Dec 03, 2018
Imagine if a governor lost in November but then got his cronies in the legislature to pursue a bill he could sign in his final days in office stripping away his successor's powers and essentially keeping him in charge.
That's basically what's happening in Wisconsin.
The current Republican-controlled Wisconsin legislature introduced a slew of legislation on Friday in a rare lame-duck session aimed at curbing the powers of incoming Democratic governor Tony Evers as well as the newly elected attorney general, Josh Kaul. Many of these proposals would shift decision-making from gubernatorial control to Wisconsin's legislature, now firmly in Republican hands.
For example, currently the governor appoints six of the eleven members of the Group Insurance Board, which oversees state health benefits. One of the proposed power-grabbing laws would add four members to the board, all selected by the legislature, and require all six of the governor's appointees to be subject to Senate confirmation.
Another board, Walker's Wisconsin Economic Development Corporation (WEDC), is the focus of an even more egregious theft of the new governor's powers. Currently, the governor appoints half of the board and the legislature appoints the other half. But under the proposed scheme, the legislature will appoint ten members and the governor eight, giving the legislature effective control of this scandal-wracked body, which Evers has pledged to dissolve. In addition, instead of the governor appointing the head of WEDC, under the new configuration, this task would fall to a the legislature-controlled board.
And the attorney general? Now that the office is about to be led by a Democrat, the Republicans don't want him to do much, either. The legislature seeks to prevent Kaul him from following through on an issue he campaigned on and pull out of a lawsuit led by Republican Attorney General Brad Schimel to repeal the Affordable Care Act. The Republicans want new authority to hire lawyers and decide what legal causes to join, at taxpayer expense.
And the attorney general? The Republicans don't want him to do much, either.
Oh, and if Kaul should win a case and gets a monetary reward, the legislature wants to block him from doling it out to the victims or aggrieved parties in question, and instead give the money to the state legislature to do as they please. If this goes through, Kaul has warned, money that could be used to benefit victims of the opioid crisis might instead be used to remove protections for Wisconsin residents with pre-existing conditions.
The Republicans' plan is fairly obvious--to keep Wisconsin's government in an unchanging zombie state until 2022, when the Republicans hope to regain control of the governor's mansion and attorney general's office.
And to help make sure this happens, they're also aiming to change the rules of early voting. In 2018, there was record turnout for a midterm election. And, as we know, more people voting is to Republicans as Dorothy's pail of water was to the Wicked Witch.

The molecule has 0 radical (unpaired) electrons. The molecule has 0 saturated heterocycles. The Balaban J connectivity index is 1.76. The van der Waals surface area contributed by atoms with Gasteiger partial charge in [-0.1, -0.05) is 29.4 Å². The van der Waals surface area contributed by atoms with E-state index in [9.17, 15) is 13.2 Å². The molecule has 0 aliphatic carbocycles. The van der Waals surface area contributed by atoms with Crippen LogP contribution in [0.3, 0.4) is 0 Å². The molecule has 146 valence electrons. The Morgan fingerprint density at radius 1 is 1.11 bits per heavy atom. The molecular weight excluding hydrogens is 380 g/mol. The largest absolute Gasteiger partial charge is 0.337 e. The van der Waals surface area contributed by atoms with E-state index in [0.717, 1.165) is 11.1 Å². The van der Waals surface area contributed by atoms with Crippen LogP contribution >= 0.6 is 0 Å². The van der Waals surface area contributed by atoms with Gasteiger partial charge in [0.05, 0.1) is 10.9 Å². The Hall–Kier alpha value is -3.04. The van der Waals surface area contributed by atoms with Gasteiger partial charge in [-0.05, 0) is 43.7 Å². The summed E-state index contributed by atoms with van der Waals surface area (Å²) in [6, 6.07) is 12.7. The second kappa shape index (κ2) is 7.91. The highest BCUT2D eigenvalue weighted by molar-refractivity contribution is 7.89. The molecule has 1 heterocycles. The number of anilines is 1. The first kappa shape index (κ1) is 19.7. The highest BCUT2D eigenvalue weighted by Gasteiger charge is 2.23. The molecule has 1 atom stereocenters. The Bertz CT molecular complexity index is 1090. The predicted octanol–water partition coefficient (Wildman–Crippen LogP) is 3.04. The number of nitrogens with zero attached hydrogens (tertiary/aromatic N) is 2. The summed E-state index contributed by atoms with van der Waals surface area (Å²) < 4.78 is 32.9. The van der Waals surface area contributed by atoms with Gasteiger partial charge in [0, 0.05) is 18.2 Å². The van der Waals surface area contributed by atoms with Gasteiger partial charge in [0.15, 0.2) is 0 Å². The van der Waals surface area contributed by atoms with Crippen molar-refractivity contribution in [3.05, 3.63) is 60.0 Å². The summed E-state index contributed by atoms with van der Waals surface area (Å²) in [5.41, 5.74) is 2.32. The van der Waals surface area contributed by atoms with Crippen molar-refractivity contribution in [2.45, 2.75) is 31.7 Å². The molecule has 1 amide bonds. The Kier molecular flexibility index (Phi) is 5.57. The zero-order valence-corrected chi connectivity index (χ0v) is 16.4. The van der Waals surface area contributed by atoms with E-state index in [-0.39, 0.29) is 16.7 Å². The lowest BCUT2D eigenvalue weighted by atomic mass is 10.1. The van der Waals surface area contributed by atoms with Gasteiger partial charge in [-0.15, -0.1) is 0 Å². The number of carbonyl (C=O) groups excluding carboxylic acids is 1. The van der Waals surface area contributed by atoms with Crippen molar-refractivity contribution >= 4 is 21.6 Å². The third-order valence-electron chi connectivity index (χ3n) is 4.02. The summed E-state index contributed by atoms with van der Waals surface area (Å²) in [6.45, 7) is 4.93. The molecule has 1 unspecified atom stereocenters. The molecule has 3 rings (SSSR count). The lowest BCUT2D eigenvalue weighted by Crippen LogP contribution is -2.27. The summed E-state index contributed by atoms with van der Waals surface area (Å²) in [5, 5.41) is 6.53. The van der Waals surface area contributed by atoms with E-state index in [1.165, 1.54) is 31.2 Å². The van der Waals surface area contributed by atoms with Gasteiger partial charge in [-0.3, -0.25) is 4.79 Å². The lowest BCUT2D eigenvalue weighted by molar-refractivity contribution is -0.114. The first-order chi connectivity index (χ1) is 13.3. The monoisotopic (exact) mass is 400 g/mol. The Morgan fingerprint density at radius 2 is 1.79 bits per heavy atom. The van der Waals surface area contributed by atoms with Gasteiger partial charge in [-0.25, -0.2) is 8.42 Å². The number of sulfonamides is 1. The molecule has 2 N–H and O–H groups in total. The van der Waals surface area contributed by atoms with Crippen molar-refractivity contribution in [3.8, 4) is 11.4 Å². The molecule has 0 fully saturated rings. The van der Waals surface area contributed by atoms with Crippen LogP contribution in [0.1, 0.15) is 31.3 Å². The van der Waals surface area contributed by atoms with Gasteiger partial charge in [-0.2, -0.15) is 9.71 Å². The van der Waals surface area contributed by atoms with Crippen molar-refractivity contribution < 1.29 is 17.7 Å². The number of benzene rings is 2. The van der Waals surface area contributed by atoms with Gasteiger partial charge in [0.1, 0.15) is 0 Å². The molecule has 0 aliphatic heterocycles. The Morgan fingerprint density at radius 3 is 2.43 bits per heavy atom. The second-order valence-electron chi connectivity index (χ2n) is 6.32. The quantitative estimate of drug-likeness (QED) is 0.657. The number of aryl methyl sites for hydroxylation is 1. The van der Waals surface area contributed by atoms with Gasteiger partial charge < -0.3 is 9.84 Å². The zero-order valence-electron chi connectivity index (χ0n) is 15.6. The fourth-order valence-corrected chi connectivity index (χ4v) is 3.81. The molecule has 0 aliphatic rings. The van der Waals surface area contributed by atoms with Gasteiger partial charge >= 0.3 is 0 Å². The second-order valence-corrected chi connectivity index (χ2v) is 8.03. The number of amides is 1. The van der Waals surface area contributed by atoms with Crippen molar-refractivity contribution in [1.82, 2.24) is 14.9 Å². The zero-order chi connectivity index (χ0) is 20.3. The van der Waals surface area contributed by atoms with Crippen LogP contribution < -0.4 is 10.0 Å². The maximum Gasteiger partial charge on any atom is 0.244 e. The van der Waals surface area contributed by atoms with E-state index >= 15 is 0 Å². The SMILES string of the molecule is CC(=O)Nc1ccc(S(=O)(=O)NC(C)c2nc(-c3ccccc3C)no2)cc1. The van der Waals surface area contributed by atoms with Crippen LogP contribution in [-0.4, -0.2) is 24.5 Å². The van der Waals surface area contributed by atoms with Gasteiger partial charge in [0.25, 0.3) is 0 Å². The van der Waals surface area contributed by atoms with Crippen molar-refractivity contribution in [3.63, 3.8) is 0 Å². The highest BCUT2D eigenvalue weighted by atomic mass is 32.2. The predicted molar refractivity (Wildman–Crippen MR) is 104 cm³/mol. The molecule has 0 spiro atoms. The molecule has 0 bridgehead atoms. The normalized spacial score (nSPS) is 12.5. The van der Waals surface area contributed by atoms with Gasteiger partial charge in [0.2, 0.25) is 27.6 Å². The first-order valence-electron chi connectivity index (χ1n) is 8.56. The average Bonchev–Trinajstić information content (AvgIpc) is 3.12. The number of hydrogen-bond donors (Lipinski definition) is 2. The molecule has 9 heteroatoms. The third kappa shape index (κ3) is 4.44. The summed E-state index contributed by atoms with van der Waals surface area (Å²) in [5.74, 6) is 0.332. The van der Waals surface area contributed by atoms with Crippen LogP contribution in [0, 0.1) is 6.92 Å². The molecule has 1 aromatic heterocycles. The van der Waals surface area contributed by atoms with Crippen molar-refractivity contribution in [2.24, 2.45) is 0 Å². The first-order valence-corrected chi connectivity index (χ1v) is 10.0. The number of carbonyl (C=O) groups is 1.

Wisconsin, under Republican control, has already made voting requirements more restrictive, for example, requiring a photo ID. Now, a proposed law would limit early voting to two weeks and prevent Sunday voting. If this sounds familiar--it is--a similar law was passed, thrown out by the courts, and is now on appeal.
The Republicans are also proposing moving the date of Wisconsin's 2020 presidential primary, when a lot of folks are anticipated to show up to vote, so it won't be on the same date as an April election in which Walker-appointed Supreme Court Justice Dan Kelly is on the ballot. That little move, anticipated to cost about $7 million, would mean three elections in the space of three months--a logistically improbable feat opposed by elections officials in sixty of Wisconsin's seventy-two counties.
Speaking of voting, that's the funny thing about all this. When Scott Walker and Republican counterparts in the legislature won full control of state government in 2010, one of the first things they did was come up with a gerrymandering scheme that would have made Rube Goldberg dizzy. And it's worked.
In the last election, Democrats won all four statewide elected offices with 54 percent of the votes cast for Assembly seat elections--but only picked up 36 percent of the seats.
Many are suspecting that the Republicans will also attempt to put redistricting responsibilities following the the 2020 census solely in the hands of--you guessed it--the current gerrymandered legislature!
Perhaps John Weaver, a former top aide to both Republicans John Kasich and John McCain said it best in a tweet, on hearing of these plans: "What a fucking outrage. When you can't win, cheat. When you lose, cheat for the next election. Then whine and whine. Jesus."
The Republicans have called a hearing on their proposals for midday Monday followed by an immediate committee vote. The bills could then be voted on by both houses of the legislature as early as tomorrow. Activists plan to pack the hearing room at the capitol in Madison Monday at 12:30. An opposition rally in the same place is planned for 5:30 Monday to help stop Zombie Walker from rising from the dead.
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